Caught up in the Rapture

It’s Monday and I’m still breathing.

Not a shocking revelation considering I have woke up breathing one way or another every Monday morning for over 23 years. Maybe it’s just different on this Monday because, as one 89-year-old decrepit man pointed out on his radio show, the world would no longer cease to exist by 6 pm this past Saturday.

Now, I’m not one to be close-minded and cynical towards different points of view. Actually, I embrace different patterns of thought altogether and each person’s right to believe what they want and live life the only way they know. But in the process of human beings living by different means, a schism occurs between the public where a certain line is drawn and the majority tend to be on the correct side of that imaginary breaking point. The public has been together on certain moments in history, such as Princess Diana, the obliteration of Bin Laden and Arnold Schwarzenegger acting like Ron Jeremy with his housekeepers.

But even as I attempt to stay level-headed in what seems to be a society that continuously gets more idiotic by the minute, it’s getting harder and harder to bear. I just can’t compute how people believe almost anything they hear, and I’m not talking about those who used the supposed rapture as comedy fodder; I’m talking about the zealots sporting signs of world-ending consequences and those who quit their jobs and wasted their pensions before they were struck by the hand of their god. And even thought I’m not really a practicing Catholic anymore, I’m still a Catholic and understand that nobody (a.k.a. no human beings) will know when the “coming of Christ” will ensue. It could be tomorrow, maybe it will be in 2041, maybe it will be another four billion years.

It’s almost pompous to estimate when the world will end. I mean, don’t people have anything better to do? I’m working late nights, answering phones from high school sports coaches who are often ill-prepared to even give the information they are supposed to provide. I’m preparing myself for a future in which I will have a life to enjoy and people to share it with (a family). Meanwhile, I see Mr. Ignoramous on CNN marching the street with a home-made wooden sign hanging over his disproportionate body that says the end of the world is soon to be upon us. It’s more scare tactics for a nation which has reached new levels of paranoia since 9-11.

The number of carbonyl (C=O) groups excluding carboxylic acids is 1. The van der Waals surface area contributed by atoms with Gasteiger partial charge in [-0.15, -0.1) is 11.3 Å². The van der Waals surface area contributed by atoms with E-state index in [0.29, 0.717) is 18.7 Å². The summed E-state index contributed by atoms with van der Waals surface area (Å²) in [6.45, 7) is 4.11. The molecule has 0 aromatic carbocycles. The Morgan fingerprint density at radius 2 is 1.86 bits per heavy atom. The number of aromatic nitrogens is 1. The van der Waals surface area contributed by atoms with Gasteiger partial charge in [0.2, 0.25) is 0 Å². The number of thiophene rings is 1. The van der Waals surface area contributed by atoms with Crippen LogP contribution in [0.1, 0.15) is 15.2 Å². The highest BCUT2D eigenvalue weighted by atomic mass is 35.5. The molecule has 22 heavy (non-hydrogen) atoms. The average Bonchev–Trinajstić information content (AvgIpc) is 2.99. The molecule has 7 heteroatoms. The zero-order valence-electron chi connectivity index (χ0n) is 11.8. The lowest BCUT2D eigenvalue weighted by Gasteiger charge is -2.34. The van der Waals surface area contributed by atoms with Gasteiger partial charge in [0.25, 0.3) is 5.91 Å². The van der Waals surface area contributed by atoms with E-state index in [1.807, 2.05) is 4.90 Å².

From the Westboro Church to other religious zealots (and, in some cases, heathens), faith and patience are being put on the afterburners in favor of some of grandiose plan for eternal salvation. (Yes, because picketing the funerals of fallen soldiers will lead you straight down the path of righteousness, straight past St. Peter and into the pearly gates.) When did these people start getting entwined in false hope like it’s their job? Did they eat the paint chips in their church rectories? And the worst part is that it wasn’t just egomaniacal Christians; it was people from all walks of life. It makes me wonder whether these people wanted the world to end, just like the elderly soul who abused his radio power to get the “message” out in the first place.

Me? I didn’t give it one moment of thought. There was a point between the wedding I attended on Friday and the tiny luncheon in which I made an appearance on Saturday afternoon that I had forgot all about this lunacy. If the world is going to end while I’m alive, I don’t want to know. I don’t want to be weighed down by more background noise than I already allow myself to become distracted with, and you know why? Because life is hard enough as it is to get through every single day and go to sleep wondering whether you made the most out of that day. Life is short, it’s unpredictable, it’s sinister, it’s beautiful. The human experience is a transcendent cornucopia of emotions and it’s hard to contain each feeling all at once.

For me, right now, I am content. I am content that I am able to live another day and be able to hear more asinine conspiracy theories and see human beings flailing towards the inevitable — at least in their own heads. I have better things to worry about.

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